"Well, it was good of You to come. You'll feel it's been a great waste of time. There's no hope. 1 suppose, that you'd come back some day and have a word with Father Riordan?"
"No. I'm afraid not." She stood up and held out her hand, smiling. "It's your time I've wasted. I'm sorry."
"Ah. don't speak of it. My time's of no consequence."
He smiled, too, revealing strong,
yellow teeth, but the grey-green eyes were profoundly sad. "I can't reason with you. But you can't stop me praying for you."
Paula withdrew her hand from his. She said abruptly : "Thank you. I'll go now. I'm sorry about all this. I'm not quite myself at the moment. Tomorrow I'll be quite normal again. Good-bye."
HE did not answer, but stood with his empty hand outstretched, detaining her with the strangest look. His eyes were no longer clouded with disappointment but bright and penetrating. She met the look firmly at first, then with such a growing sense that she was being searched by something far more powerful than the eyes of a simple, kindly priest that she had to drop her own. She felt she was not merely being searched; something was offering itself to her with such finality for acceptance or rejection that she wanted to turn her face away as if from a light so bright that it scorched. Instead, she made the faintest inclination of her head.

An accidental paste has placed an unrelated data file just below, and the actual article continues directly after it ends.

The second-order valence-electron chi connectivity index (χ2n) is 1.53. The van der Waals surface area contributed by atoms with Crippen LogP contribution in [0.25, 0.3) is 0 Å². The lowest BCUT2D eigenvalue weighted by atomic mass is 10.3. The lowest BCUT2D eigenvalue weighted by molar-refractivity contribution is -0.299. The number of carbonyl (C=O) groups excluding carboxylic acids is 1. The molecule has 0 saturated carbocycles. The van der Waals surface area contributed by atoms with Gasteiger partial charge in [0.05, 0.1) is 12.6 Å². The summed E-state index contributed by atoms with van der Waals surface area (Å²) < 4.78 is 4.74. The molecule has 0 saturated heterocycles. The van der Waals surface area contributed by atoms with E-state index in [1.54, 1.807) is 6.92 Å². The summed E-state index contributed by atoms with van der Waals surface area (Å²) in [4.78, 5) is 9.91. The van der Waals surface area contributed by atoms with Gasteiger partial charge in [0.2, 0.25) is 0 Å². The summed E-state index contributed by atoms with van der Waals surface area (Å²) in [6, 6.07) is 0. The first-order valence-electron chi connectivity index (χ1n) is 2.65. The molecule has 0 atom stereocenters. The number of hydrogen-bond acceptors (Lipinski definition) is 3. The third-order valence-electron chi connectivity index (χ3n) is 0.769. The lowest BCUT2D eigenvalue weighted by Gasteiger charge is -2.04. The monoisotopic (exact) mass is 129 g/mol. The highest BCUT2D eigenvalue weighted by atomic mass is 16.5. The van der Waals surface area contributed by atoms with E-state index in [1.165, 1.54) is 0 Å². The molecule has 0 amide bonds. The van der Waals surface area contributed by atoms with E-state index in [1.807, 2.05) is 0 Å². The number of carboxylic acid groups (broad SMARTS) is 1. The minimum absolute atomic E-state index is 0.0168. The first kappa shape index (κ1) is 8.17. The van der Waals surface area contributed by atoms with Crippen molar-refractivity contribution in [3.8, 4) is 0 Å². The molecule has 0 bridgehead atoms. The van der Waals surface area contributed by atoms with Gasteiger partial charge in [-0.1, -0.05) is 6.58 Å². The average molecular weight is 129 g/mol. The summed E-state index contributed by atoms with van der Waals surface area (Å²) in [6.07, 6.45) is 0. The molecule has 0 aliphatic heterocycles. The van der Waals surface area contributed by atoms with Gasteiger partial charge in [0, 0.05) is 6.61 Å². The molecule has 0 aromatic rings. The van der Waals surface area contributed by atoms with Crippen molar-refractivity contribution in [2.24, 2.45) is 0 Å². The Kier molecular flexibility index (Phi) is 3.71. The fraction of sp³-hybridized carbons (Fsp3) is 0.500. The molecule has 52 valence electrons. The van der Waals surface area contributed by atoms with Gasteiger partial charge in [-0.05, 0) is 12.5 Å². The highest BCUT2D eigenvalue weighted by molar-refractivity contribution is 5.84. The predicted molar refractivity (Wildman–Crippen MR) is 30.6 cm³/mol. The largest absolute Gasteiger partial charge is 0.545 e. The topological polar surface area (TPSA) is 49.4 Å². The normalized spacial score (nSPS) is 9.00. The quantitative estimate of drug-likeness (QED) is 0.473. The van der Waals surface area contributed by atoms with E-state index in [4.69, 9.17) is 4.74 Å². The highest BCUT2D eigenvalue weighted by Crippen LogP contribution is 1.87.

Suddenly the priest mined away and, reaching up, pulled the frayed stole off its nail. He said drily : "I can't hear your Confession in the parlour. Will you come into the church, please?"
AQUARTER of an hour later he accompanied her to the porch. As he stood on the steps, there was such tranquil joy in his face that Paula wondered how she could have had that sharp first impression of a misfit.
"I'll tell you something," he said with a smile. "You're in the nature of a Christmas present to me. A rather special one. too."
She asked what he meant.
"It was this way. I've been on had terms with God . . oh, for many weeks now. I'd been wondering if maybe I'd mistaken my vocation and was just a square peg in a round hole. It got so had that at fast I asked God . . . and none too courteously either
. . for a sign. I said to Him: 'If you want me to stay on in this community where I'm always causing scandal to the brothers by my ignorance and my clumsiness and the rest. just send me a sinner for Christmas.'"